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By Mark Greenberg, (c) 2001


With Pierce Brosnan about to embark on his 4th mission as Ian Fleming's James Bond, but his future in the role still pending, the media has already fanned the flames of speculation as to who is most likely to claim his licence to kill. It seems anyone in Hollywood, no matter how ridiculous the notion, is answering to the want-ad, 'Job Opportunity: Be the Next 007!'

Did you hear Matthew Perry was up for Bond? (Suggested by his "Friends", no doubt.) Or, Cuba Gooding Jr.?(Riiiiiiiight...) Perhaps British pop star Robbie Williams? (Perhaps in another "Millenium.") These are just a few of the so-called contenders for the Bond role. I'll let you in on a little secret: not only will it never happen, none of these fellows was even in the running. I stand as much chance of playing Bond as they do!

This, however, is nothing new. Each time the role becomes, or appears, to be available, the media goes into a frenzy. Odds are laid in Las Vegas. Fans speculate and argue as if the fate of the world depended on it (well, it does, doesn't it?). Who should, or could, play Bond is a question that dates right back to the beginning.

Back in 1961 the group of actors short-listed to bring Agent 007 to life in DR. NO was as long as winter in Winnipeg. Richard Burton, Cary Grant, James Mason, James Stewart, Richard Johnson, Patrick McGoohan, and Roger Moore were the most recognizable names. Each of these actors was already a major star, or at least well-established on TV. For one reason or the other, none was able to assume the role.

Sean Connery eventually got the part (how's that for understatement!), and you can imagine producers Albert R. Broccoli and Harry Saltzman's relief when their gamble with an "unknown" paid off - in spades. Interesting, isn't it, that they should find quick success with an unknown instead of an established "star."

That's what was in the producers' minds when, in 1968, the most famous search for a new James Bond "since the search for Scarlett O'Hara" began with the ultimate signing of Australian model and car salesman George Lazenby. Another unknown.

Broccoli and Saltzman, and United Artists, truly believed they had made the same magical selection as they'd done seven years earlier, and that they could lock their new boy into a seven-picture deal. This time, however, they were wrong.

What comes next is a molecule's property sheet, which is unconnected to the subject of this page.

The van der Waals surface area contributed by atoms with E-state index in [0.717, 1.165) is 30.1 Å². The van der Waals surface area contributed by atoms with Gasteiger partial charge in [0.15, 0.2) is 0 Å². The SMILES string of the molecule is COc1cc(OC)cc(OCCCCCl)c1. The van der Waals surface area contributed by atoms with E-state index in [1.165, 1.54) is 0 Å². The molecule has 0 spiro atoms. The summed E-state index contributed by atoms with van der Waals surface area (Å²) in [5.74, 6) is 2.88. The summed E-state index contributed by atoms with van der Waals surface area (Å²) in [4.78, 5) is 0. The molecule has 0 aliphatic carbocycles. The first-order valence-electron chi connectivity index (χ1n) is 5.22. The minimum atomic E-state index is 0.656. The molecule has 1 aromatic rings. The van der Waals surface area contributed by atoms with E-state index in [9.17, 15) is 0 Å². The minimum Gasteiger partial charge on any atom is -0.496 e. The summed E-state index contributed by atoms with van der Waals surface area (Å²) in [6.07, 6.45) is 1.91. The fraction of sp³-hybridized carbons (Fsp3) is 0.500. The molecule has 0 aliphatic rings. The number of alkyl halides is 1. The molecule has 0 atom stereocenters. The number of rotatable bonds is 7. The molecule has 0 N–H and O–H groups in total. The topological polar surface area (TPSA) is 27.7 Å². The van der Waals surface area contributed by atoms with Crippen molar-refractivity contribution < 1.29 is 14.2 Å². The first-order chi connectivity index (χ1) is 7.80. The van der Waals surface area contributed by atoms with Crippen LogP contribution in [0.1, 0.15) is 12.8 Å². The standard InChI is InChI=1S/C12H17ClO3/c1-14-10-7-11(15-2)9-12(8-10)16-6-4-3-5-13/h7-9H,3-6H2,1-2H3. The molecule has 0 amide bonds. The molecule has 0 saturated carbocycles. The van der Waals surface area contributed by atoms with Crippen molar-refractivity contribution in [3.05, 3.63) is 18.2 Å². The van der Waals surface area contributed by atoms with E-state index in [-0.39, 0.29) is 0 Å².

We won't tread over the now legendary tale of Lazenby's failure as Connery's replacement. Suffice it to say, Sean Connery - unlike any other actor creating a famous role before him - stamped so indellably his mark as 007 that nobody, no matter how physically capable (as Lazenby was), stood any chance of success after him.

That's why the producers scrambled in desperation to get Connery back, and why, when he made it clear he would "never again" draw Bond's Walther PPK, established TV star Roger Moore was chosen to take over.

When Moore's successful tenure was up in 1985, producer Broccoli and (now) MGM, having learned their lesson from the Lazenby fiasco, signed another successful TV star, Pierce Brosnan. The infamous "Remington Steele" contract dispute abruptly stalled that idea.

Timothy Dalton was a new gamble for the Bond team, because although he had the Bond "look", and had become a respected Shakesperean actor in England, he lacked any film or TV fame in the vital US market.

Notwithstanding the recent backlash against Dalton(perpetuated by a ruthless media), in 1987 he was widely accepted and appreciated as James Bond, a refreshing incarnation after the aging Roger Moore. The measure of his success would have proved much greater in Dalton's favour had he made two or three more films.

Nonetheless, the Broccoli family nearly tripped over each other jumping at the chance to get Pierce Brosnan again - an established TV star, remember - once Dalton vacated the role in 1994.

So it's a very good bet that when Brosnan decides he'd rather be sipping a Geritol (shaken not stirred) and quit, the next owner of a flashy Aston Martin DB5 and the uncanny ability to seduce women most men can only dream about, will be an up-and-coming, fairly recognizable name and face. Maybe even a star. History's shown that, Connery aside, the "unknowns" remain so.


This website was created and designed by Mark Greenberg
Copyright 2001-2004, All Rights Reserved.
All photos are copyright Eon, Danjaq, and United Artists/MGM.